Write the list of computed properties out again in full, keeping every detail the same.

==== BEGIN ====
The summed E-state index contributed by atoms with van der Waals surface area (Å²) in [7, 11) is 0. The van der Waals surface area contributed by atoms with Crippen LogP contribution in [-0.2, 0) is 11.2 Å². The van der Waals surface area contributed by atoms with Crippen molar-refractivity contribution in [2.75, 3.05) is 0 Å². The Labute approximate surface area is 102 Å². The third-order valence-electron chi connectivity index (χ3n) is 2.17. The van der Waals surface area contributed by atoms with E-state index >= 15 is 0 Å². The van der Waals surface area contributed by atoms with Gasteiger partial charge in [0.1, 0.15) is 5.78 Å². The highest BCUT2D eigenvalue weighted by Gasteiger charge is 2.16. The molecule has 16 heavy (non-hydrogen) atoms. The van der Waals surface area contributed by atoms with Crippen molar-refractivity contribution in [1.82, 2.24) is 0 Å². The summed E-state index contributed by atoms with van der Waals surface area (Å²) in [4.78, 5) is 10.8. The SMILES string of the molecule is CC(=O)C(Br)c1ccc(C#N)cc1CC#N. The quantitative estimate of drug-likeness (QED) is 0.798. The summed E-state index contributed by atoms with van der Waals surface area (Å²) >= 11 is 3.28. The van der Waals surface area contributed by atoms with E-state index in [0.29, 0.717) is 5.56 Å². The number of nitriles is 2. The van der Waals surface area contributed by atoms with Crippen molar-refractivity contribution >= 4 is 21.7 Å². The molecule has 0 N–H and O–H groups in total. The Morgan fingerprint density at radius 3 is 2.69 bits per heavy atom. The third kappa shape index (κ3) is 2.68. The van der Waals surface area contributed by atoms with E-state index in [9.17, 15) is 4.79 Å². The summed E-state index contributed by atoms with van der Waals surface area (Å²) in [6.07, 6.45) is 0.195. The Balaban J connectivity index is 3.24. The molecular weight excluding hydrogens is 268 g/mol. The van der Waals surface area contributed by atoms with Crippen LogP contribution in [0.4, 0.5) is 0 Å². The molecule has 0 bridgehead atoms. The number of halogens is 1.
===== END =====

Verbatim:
The summed E-state index contributed by atoms with van der Waals surface area (Å²) in [7, 11) is 0. The van der Waals surface area contributed by atoms with Crippen LogP contribution in [-0.2, 0) is 11.2 Å². The van der Waals surface area contributed by atoms with Crippen molar-refractivity contribution in [2.75, 3.05) is 0 Å². The Labute approximate surface area is 102 Å². The third-order valence-electron chi connectivity index (χ3n) is 2.17. The van der Waals surface area contributed by atoms with E-state index >= 15 is 0 Å². The van der Waals surface area contributed by atoms with Gasteiger partial charge in [0.1, 0.15) is 5.78 Å². The highest BCUT2D eigenvalue weighted by Gasteiger charge is 2.16. The molecule has 16 heavy (non-hydrogen) atoms. The van der Waals surface area contributed by atoms with Crippen molar-refractivity contribution in [1.82, 2.24) is 0 Å². The summed E-state index contributed by atoms with van der Waals surface area (Å²) in [4.78, 5) is 10.8. The SMILES string of the molecule is CC(=O)C(Br)c1ccc(C#N)cc1CC#N. The quantitative estimate of drug-likeness (QED) is 0.798. The summed E-state index contributed by atoms with van der Waals surface area (Å²) >= 11 is 3.28. The van der Waals surface area contributed by atoms with E-state index in [0.29, 0.717) is 5.56 Å². The number of nitriles is 2. The van der Waals surface area contributed by atoms with Crippen molar-refractivity contribution >= 4 is 21.7 Å². The molecule has 0 N–H and O–H groups in total. The Morgan fingerprint density at radius 3 is 2.69 bits per heavy atom. The third kappa shape index (κ3) is 2.68. The van der Waals surface area contributed by atoms with E-state index in [9.17, 15) is 4.79 Å². The summed E-state index contributed by atoms with van der Waals surface area (Å²) in [6.07, 6.45) is 0.195. The Balaban J connectivity index is 3.24. The molecular weight excluding hydrogens is 268 g/mol. The van der Waals surface area contributed by atoms with Crippen LogP contribution in [0.4, 0.5) is 0 Å². The molecule has 0 bridgehead atoms. The number of halogens is 1.